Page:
KASU

James Doubek

Doubek started at NPR as a part-time production assistant in 2015 before joining full time as an associate producer in 2017. He previously was an intern at NPR's Washington Desk in the summer of 2015.

Updated at 2:27 p.m. ET Sunday

North Korean dictator Kim Jong Un said the country will close down its main nuclear testing site sometime in May, South Korea says.

South Korean presidential press secretary Yoon Young-chan said Sunday that Kim agreed to the plan during a meeting between the leader and South Korean President Moon Jae-in on Friday.

European law enforcement agencies say they've arrested the administrators of a website that allowed users to pay to knock selected websites offline.

The site Webstresser.org let paying customers — for as little as 15 euros a month, according to the European law enforcement agency Europol — launch distributed denial of service (DDoS) attacks to shut down websites or Internet users.

A 14-year-old African-American boy stopped to ask for directions to school in a Detroit suburb but was shot at instead, according to prosecutors.

Retired firefighter Jeffery Zeigler, 53, who is white, was arraigned on Friday "on assault with intent to murder and felony firearm" charges, according to the Oakland County Sheriff's Office.

Brennan Walker of Rochester Hills, Mich., says he overslept and missed the bus to school Thursday morning. He didn't have his phone. He tried to trace the bus route, but ended up lost and began knocking on doors for directions.

Milos Forman, known for directing the classic films One Flew Over the Cuckoo's Nest and Amadeus, has died at age 86, his manager tells NPR.

Forman's wife Martina told the Czech news agency CTK that Forman died Friday in Connecticut after a short illness.

His manager, Dennis Aspland, confirmed his death was at a hospital near his home in Warren, Conn.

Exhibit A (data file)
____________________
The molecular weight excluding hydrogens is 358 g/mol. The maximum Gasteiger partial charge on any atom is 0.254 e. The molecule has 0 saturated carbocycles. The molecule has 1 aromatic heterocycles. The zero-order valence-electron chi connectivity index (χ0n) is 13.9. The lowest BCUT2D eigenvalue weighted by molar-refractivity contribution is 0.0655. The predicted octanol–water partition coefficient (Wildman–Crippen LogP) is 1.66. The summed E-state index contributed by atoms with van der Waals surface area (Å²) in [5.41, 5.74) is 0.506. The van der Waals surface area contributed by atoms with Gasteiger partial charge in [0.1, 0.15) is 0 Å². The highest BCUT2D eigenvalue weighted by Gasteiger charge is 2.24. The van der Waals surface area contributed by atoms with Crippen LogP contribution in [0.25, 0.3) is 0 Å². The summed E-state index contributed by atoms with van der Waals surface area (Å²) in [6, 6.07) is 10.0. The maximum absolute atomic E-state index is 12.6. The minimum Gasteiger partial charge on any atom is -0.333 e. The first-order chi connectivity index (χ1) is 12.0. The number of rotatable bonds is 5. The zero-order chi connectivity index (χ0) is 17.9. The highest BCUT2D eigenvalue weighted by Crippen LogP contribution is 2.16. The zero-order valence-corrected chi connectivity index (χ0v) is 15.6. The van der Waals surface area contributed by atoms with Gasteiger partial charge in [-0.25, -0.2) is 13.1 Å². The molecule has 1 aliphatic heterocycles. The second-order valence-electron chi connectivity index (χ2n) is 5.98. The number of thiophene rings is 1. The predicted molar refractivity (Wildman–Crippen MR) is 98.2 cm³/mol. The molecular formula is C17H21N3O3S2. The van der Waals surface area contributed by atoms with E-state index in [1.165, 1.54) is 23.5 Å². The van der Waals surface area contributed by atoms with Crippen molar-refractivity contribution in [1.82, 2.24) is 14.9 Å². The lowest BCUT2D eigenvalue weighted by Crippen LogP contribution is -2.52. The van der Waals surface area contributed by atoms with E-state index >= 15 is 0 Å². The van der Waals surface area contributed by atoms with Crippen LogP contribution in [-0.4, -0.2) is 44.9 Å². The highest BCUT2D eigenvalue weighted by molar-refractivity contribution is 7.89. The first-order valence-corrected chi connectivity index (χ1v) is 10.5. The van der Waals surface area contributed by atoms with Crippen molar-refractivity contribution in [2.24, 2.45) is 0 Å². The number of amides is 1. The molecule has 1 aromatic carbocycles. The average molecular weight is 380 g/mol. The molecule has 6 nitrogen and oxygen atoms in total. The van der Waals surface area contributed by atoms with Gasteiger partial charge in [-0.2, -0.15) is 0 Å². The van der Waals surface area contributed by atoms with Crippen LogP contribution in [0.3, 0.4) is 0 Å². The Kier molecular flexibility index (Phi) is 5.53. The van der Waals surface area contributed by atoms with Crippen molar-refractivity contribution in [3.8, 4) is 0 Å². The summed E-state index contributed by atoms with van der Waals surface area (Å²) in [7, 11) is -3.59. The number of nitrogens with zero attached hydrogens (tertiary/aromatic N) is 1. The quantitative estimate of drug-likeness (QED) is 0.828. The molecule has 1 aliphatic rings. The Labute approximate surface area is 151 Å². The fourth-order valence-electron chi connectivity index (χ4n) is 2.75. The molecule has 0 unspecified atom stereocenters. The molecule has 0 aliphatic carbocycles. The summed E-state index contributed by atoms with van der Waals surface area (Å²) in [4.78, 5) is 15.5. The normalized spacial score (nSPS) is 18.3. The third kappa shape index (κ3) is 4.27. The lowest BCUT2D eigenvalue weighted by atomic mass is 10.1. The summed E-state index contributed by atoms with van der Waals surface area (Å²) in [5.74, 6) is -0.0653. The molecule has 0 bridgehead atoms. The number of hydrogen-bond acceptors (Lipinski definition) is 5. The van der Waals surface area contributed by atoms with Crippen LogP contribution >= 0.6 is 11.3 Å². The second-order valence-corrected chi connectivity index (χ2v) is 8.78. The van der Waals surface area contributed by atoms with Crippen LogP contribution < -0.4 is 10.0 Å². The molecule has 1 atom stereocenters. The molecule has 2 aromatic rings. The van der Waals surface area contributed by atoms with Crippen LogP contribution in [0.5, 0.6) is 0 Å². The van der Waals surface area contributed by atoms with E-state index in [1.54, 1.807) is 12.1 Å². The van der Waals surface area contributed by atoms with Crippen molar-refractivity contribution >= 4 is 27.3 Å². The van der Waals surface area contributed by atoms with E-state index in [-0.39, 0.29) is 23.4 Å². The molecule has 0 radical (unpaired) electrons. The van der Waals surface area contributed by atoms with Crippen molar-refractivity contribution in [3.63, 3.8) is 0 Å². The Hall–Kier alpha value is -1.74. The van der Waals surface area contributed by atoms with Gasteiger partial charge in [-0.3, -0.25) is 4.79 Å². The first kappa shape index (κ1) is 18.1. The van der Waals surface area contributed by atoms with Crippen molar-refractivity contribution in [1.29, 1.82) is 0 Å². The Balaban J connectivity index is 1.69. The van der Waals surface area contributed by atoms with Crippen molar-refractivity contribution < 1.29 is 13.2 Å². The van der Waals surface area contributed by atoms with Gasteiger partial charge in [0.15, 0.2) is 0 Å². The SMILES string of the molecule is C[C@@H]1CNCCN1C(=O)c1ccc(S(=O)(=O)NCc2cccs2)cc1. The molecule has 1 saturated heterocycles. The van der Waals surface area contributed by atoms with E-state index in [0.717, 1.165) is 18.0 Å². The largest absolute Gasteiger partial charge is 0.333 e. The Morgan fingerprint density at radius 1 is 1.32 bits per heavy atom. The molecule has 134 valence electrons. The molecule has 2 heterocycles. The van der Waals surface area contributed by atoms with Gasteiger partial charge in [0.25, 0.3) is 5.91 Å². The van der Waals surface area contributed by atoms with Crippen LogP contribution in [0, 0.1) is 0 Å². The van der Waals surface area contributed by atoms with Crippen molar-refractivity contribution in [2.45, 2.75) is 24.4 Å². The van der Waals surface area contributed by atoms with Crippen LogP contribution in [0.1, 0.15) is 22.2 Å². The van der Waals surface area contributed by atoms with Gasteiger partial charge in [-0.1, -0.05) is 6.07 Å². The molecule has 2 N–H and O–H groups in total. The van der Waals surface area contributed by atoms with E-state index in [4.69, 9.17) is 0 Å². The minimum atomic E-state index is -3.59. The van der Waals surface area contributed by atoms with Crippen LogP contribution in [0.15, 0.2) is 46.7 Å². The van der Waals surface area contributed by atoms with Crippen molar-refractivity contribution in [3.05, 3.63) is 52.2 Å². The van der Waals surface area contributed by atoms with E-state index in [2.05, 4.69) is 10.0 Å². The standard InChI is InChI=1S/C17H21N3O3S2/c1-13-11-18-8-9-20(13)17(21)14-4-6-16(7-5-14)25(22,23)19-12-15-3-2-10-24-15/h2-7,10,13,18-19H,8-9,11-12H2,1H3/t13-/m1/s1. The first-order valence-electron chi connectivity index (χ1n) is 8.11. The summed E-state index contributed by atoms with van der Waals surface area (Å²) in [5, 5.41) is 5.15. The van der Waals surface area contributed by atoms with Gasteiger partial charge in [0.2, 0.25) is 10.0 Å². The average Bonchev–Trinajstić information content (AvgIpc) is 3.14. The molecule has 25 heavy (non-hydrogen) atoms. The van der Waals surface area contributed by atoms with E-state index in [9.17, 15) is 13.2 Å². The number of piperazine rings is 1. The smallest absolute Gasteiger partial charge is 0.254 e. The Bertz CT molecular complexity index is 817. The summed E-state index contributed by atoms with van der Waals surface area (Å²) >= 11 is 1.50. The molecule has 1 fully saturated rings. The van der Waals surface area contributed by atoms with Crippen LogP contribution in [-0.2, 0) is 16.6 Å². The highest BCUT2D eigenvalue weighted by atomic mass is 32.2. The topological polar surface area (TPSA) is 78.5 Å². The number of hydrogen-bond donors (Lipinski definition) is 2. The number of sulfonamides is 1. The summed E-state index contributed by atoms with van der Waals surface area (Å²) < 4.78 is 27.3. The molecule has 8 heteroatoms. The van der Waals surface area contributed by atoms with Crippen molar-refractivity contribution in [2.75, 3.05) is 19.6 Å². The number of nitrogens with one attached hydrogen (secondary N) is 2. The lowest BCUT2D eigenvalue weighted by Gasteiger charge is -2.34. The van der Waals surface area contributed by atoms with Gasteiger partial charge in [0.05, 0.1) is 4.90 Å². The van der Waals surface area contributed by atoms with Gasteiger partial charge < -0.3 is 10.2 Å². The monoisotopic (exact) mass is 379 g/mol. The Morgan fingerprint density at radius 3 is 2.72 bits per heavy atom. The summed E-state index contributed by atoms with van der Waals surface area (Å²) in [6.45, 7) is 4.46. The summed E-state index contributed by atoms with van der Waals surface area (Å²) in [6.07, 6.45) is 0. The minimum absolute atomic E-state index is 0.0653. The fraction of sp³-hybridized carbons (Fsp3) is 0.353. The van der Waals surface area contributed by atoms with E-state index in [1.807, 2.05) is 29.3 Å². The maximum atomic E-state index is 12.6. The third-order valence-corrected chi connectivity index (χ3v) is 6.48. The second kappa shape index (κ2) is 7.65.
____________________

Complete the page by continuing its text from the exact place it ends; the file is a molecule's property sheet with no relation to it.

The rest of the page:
Russian officials condemned the U.S.-led airstrikes on three sites in Syria early Saturday, calling the attacks "treacherous and insane" and a "clear and present danger to world peace."

The U.S., U.K. and France carried out the strikes in the early morning hours on targets that U.S. officials said were linked to a Syrian government chemical weapons program. The strikes were a response to an alleged chemical weapons attack carried out by Syrian President Bashar Assad's regime on April 7.

Updated at 8:40 p.m. ET

A judge has issued an arrest warrant for Brazil's former President Luiz Inácio Lula da Silva, who will wait in prison while he appeals a corruption conviction. The country's highest court ruled early Thursday that he could not remain free during the appeal process.

In a 6-5 decision, the Supreme Federal Tribunal rejected da Silva's request to remain free while he appeals a 12-year prison sentence for corruption.

Updated 3:21 p.m. ET

One U.S. soldier was killed and another American was wounded in an overnight roadside bomb explosion in Manbij, Syria.

They were in a convoy. One other coalition fighter, confirmed now to be from the U.K., was also killed in action. Five others were wounded. They were not local fighters, but part of the coalition.

Prior to Thursday night, there had been three U.S. coalition members killed in Syria.

Multiple companies say they're pulling their advertisements from conservative Fox News host Laura Ingraham's show after she sent a tweet mocking Parkland shooting survivor and gun-control activist David Hogg.

Nestle US, Hulu and Nutrish confirmed on Twitter that they are removing advertising from Ingraham's show. Media reports say TripAdvisor, Expedia, Wayfair and Johnson & Johnson are pulling their support as well.

Updated at 12:10 a.m. ET Friday with additional comment from Weber Shandwick

Michigan State University spent more than $500,000 to keep tabs on the online activities of former Olympic gymnastics doctor Larry Nassar's victims and journalists covering the case, according to the Lansing State Journal.

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